Spreadsheet Best Practices

I gave a webinar recently on tools and tips for data management. While many of the themes I spoke about have been covered here previously (though you should really check out the webinar slides – they’re awesome), I realized that I have never written about spreadsheets on the blog. Let’s rectify that.

The big thing to know about spreadsheets is that best practices emphasize computability over human readability; this is likely different from how most people use spreadsheets. The focus on computability is partly so that data can be ported between programs without any issue, but also to avoid capturing information solely via formatting. Formatted information is not computable information, which defeats the main purpose of using a spreadsheet. It’s better to have a clean table that is computable in any program than to have a spreadsheet that looks nice but is unusable outside of a particular software package.

With computability in mind, here are a few best practices for your spreadsheets:

  1. Spreadsheets should only contain one big table. The first row should be variable names and all other rows data. Smaller tables should be collapsed into larger tables whereever possible.
  2. Kick graphs and other non-data items out of your spreadsheet tables. If you’re in Excel, move them to a separate tab.
  3. Keep documentation to a minimum in the spreadsheet. (This is where data dictionaries come in handy.)
  4. Differentiate zero from null.
  5. Remove all formatting and absolutely NO MERGED CELLS. Add variables as necessary to encode this information in another way.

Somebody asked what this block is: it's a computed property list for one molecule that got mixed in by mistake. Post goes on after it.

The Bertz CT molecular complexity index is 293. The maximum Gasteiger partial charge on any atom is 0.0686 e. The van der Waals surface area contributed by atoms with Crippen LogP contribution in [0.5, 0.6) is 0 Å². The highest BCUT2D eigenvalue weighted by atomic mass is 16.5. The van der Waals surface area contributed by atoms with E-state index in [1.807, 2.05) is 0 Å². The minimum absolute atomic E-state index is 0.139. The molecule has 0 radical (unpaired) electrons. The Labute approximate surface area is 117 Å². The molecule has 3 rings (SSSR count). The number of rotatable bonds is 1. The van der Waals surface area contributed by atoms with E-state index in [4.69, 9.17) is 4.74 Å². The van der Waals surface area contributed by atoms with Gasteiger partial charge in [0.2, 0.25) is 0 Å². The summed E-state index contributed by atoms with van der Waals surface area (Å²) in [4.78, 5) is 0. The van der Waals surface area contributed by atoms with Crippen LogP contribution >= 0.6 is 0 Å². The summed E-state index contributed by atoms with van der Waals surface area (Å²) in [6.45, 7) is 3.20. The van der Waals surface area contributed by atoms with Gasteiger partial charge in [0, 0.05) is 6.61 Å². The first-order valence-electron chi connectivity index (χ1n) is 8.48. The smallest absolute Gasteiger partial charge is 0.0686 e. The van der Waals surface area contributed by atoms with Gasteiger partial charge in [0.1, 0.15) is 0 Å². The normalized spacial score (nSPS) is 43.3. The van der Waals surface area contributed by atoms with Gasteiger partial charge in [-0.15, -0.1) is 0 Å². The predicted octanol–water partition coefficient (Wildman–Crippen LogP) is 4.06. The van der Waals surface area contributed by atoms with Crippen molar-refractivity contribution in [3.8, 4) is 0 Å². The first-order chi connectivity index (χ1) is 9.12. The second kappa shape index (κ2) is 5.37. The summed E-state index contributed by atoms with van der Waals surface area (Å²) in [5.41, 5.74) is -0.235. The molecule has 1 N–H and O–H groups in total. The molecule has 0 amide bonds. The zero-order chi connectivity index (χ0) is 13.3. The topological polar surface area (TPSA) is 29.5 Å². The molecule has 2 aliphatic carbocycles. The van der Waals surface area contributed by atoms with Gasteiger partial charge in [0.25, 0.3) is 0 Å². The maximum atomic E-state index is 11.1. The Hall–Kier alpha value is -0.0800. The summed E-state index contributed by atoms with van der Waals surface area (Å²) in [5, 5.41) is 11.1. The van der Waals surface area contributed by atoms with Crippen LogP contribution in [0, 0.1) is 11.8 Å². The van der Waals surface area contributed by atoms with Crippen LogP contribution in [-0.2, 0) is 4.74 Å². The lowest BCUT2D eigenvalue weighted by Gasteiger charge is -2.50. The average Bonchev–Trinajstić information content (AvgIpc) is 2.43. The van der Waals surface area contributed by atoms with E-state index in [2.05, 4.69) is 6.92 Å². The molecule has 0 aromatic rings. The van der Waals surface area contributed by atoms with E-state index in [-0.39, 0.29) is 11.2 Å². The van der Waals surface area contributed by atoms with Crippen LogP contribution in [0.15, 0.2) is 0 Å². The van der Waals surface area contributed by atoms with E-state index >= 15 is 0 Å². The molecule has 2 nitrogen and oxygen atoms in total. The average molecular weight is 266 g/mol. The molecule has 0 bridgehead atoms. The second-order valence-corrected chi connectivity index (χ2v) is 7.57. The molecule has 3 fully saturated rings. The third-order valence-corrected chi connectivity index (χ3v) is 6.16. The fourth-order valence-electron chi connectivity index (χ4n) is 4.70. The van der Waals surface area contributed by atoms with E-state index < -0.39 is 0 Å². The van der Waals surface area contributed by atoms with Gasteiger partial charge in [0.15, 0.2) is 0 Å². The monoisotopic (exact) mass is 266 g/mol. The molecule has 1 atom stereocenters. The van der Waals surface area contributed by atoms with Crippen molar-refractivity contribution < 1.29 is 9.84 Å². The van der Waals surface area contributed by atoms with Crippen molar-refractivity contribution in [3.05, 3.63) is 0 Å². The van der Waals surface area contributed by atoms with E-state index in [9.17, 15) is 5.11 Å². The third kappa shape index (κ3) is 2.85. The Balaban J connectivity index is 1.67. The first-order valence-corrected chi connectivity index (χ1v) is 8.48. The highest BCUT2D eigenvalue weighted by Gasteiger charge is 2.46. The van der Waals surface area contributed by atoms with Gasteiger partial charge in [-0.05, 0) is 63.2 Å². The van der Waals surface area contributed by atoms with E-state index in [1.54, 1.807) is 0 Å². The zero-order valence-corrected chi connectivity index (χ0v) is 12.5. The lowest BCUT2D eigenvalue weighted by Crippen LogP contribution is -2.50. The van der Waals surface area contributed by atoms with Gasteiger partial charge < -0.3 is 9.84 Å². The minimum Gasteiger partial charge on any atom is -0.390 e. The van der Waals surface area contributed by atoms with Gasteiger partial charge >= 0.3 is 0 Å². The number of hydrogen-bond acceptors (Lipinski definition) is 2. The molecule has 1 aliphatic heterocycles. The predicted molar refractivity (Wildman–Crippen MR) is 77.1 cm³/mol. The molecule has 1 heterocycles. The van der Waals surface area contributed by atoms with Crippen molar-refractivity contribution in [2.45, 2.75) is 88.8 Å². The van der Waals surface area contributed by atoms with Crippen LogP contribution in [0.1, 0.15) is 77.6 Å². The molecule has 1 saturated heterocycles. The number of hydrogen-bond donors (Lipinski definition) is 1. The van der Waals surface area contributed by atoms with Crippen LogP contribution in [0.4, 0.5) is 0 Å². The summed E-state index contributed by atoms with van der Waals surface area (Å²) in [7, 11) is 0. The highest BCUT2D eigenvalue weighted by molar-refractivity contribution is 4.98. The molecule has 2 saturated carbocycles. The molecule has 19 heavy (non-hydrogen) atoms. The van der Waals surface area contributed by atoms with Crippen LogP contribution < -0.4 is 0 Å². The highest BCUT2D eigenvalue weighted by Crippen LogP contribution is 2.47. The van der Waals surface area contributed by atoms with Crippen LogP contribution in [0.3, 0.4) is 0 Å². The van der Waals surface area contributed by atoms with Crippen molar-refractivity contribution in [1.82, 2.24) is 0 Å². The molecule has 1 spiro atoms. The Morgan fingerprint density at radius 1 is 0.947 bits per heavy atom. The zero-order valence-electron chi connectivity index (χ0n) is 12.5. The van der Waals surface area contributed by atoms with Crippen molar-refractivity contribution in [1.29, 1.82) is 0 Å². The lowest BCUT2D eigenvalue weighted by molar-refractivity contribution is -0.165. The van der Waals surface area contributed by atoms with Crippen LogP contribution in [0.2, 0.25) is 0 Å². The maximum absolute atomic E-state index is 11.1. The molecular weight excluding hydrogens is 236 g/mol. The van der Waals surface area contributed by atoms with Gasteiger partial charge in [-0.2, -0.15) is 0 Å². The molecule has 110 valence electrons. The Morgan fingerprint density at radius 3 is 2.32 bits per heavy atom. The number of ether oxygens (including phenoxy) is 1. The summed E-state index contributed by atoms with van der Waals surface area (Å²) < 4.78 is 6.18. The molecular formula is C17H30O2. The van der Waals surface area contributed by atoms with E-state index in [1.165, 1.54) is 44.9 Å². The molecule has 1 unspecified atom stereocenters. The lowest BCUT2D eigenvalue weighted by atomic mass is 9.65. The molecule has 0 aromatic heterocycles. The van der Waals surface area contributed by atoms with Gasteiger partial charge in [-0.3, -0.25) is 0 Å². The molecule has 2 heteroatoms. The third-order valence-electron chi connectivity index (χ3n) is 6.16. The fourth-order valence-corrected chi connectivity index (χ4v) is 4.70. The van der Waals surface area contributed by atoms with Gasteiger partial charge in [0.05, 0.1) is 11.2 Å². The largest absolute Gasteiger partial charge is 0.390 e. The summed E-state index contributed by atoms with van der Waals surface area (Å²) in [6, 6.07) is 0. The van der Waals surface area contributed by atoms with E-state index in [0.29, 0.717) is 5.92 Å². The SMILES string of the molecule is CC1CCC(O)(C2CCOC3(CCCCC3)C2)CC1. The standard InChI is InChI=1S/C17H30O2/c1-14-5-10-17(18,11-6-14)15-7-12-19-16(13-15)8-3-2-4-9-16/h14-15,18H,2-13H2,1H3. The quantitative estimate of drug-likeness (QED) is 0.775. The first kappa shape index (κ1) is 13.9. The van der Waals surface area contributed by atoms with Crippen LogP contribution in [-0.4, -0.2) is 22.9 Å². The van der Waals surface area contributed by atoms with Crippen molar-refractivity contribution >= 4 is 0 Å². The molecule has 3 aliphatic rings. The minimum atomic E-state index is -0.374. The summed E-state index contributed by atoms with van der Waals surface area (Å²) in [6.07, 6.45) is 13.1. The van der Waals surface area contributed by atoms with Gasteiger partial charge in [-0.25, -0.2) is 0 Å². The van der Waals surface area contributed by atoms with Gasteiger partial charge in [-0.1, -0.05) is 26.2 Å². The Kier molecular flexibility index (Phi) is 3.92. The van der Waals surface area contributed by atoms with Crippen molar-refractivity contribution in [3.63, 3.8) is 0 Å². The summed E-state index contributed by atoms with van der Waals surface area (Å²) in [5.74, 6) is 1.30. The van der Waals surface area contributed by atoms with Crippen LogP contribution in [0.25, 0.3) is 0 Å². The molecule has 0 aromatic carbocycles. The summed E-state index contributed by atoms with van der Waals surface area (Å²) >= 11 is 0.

If you follow these rules, you should create spreadsheets that are streamlined and can easily move between analysis programs.

Such portability is important for two reasons. First, there are many great data analysis tools you may want to leverage but they probably won’t import messy spreadsheet data. Second, there are issues with research’s ubiquitous Excel; for example, a recent study showed Excel-related gene errors in up to one fifth of supplemental data from top genomics journals, not to mention the fact that Excel is known to mangle dates. It’s therefore best to keep your options open and your data as neutral as possible.

I hope you use these best practice to streamline your spreadsheet data to take maximum advantage of it!

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Open Data’s Dirty Little Secret

Earlier this week, I was very happy to take part in the Digital Science webinar on data management. I spoke about how data management should be accessible and understandable to all and not a barrier to research. I also made a small point, thrown in at the last minute, that really seemed to resonate with people: that open data has a dirtly little secret.

The secret? Open data requires work.

In all of the advocacy for open data, we often forget to account for the fact that making data openly available is not as easy as flipping a switch. Data needs to be cleaned so that it doesn’t contain extraneous information, streamlined to make things computable, and documented so that another researcher can understand it. On top of this, you must choose a license and take time to upload the data and its corresponding metadata. One researcher estimated that this process required 10 hours for a recently published paper, with significantly more time spent preparing his code for sharing.

But there is another secret here. It’s that data management reduces this burden.

Managing your data well means that a good portion of the prep work is done by the time you go to make the data open. This is done via spreadsheet best practices, data dictionaries, README.txt files, etc. Well managed data is already streamlined and documented and thus presents a lower barrier to making it open.

These issues are reinforced by the recently published “Concordat on Open Research Data“. Made up of 10 principles, these two in particular stuck out to me: